The sun shone mercilessly upon us, as we walked towards the end of our guided “Vignes Vins Randos” wine tour and the temperature was climbing towards 30 ℃. Our trips down the troglodyte caves had lost its cooling effect and everyone in the group walked silently as they concentrated on walking in a straight line. We were all a bit tipsy from the sparkling drops, but the sun and heat relentlessly evaporated the alcohol and diminished the intoxication.
Three hours earlier we had found ourselves on the top a a hill with views to lush vineyards and the pale castle of Saumur throning over the great Loire river. We had enlisted on a guided tour through the wines of Saumur – on an guided tour in English, that is. Although I can comprehend some French – spoken by polite Frenchmen talking extra slow for the dim-witted tourist – I didn’t want to risk loosing vital information on the gorgeous drops, we were about to learn more about.
While the band played a mix of French classics and Reggae under some shading trees, we were handed out orange shoulder bags containing wineglasses that could be hung around the neck, apples and brochures about the wineries we were about to meet. With sunscreen applied, sunglasses mounted, reasonable footwear attached and a dry throat ready to be soothed, we began our tour along the green vineyards in a bi-lingual group with both a French speaking and an English speaking guide.
Quickly we arrived to our first destination to sample some of the Cremant de Loire which the region of Saumur is famous for. Cremant de Loire, just as Cremant d’Alsace is similar to Champagne, just not produced in the Champagne region. Good for you, because you can get exactly the same type and quality of wine like with Champagne, but for a fraction of the price, ranging in taste from doux (sweet), to demi-sec (semi-dry) and sec (dry) and brut (very dry) and even extra-brut (yep, you guessed it: extra dry).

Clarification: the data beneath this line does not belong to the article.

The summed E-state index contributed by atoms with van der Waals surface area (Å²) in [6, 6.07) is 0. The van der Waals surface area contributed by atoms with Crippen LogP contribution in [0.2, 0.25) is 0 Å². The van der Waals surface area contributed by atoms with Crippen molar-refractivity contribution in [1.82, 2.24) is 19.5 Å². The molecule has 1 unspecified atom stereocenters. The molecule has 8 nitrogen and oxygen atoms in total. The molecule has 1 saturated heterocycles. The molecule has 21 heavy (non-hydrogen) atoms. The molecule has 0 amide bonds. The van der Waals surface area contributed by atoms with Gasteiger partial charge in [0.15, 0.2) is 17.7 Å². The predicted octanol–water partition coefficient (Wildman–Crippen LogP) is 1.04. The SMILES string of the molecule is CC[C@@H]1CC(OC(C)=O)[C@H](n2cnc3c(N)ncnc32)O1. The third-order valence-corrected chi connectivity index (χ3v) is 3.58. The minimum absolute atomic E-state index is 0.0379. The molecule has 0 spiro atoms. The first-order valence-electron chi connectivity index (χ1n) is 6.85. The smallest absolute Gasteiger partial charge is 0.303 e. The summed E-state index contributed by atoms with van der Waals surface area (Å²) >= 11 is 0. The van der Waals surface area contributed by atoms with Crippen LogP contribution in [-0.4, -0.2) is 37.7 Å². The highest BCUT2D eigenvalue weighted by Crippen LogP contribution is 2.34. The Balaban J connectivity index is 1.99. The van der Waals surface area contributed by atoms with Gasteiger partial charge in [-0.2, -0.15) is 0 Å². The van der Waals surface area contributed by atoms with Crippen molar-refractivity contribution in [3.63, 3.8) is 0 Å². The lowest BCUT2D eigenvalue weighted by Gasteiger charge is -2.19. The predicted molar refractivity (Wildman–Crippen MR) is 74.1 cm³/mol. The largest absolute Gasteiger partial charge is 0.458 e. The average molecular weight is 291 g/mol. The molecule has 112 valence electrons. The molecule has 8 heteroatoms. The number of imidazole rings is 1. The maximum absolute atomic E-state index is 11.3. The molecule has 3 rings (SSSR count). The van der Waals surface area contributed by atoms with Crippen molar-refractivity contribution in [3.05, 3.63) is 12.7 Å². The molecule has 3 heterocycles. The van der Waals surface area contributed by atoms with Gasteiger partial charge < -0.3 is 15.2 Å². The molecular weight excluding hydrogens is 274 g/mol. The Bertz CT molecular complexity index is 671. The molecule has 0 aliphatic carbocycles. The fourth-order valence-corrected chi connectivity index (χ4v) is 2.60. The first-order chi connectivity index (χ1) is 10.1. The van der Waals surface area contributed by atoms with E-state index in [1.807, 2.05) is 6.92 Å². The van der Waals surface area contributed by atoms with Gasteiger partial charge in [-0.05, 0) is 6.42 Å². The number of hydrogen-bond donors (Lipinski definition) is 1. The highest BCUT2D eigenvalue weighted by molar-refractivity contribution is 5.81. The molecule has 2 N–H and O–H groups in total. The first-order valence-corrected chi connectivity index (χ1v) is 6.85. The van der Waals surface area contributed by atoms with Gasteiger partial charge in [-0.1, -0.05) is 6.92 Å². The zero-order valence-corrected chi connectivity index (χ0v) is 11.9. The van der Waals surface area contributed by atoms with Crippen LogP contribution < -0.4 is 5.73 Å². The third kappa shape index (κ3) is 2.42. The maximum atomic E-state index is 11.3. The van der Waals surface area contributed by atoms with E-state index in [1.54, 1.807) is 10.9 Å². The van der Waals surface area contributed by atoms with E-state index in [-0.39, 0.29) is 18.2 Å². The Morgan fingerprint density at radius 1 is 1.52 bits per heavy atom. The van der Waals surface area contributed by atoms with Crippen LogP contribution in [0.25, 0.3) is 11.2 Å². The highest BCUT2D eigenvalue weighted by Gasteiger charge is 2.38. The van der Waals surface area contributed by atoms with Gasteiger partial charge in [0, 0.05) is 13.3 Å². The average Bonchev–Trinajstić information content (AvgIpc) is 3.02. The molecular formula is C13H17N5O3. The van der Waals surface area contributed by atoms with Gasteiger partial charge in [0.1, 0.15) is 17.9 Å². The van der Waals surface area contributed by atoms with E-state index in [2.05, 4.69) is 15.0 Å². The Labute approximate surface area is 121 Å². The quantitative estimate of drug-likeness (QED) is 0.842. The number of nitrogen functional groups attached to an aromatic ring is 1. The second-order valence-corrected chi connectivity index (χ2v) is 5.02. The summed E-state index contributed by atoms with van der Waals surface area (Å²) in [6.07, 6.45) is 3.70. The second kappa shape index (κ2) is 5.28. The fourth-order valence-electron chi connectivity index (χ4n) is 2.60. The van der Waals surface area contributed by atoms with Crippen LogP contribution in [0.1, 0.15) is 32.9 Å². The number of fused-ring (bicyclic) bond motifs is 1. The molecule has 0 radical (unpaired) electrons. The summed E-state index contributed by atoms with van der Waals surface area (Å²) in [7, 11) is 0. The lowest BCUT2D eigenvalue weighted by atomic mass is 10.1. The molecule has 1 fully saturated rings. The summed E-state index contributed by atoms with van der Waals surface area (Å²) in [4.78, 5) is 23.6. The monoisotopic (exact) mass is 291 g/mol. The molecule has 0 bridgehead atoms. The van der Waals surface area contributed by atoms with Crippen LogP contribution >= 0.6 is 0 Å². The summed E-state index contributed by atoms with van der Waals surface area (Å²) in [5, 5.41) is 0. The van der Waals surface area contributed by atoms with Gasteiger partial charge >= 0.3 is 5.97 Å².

The “Cuvée Elisabeth”, by Veuve Amiot served at Clos Elisabeth was fresh and mineral – perfect for a dry spot in the warm vineyards, where half the vineyard is planted with Chardonnay an the other half with Chenin Blanc for a perfect blend.
From here we walked down to the caves of the different wineries, that are actually located in former tufa stone quarries. Tufa stone is the typical stone of the region which – amongst other things – was used to build the castles and churches in the Loire valley. The tufa caves offer perfect conditions for storing a mercurial wine, that needs patience and peace to transcend from a sour white wine to a true Cremant de Loire.
Our first tour of the caves began at Bouvet Ladubay, where huge wine tanks all wait to be filled with the grape juice of this year’s harvest. And while this winery previously white-labelled their wine, and has a collection of over 5000 different labels for different barons, companies and other dignitaries, they are now in such demand, that this service can no longer be offered. A walk through the maze of the “Sunken Cathedral”, which a part of their troglodyte cave is called, ended a perfect visit.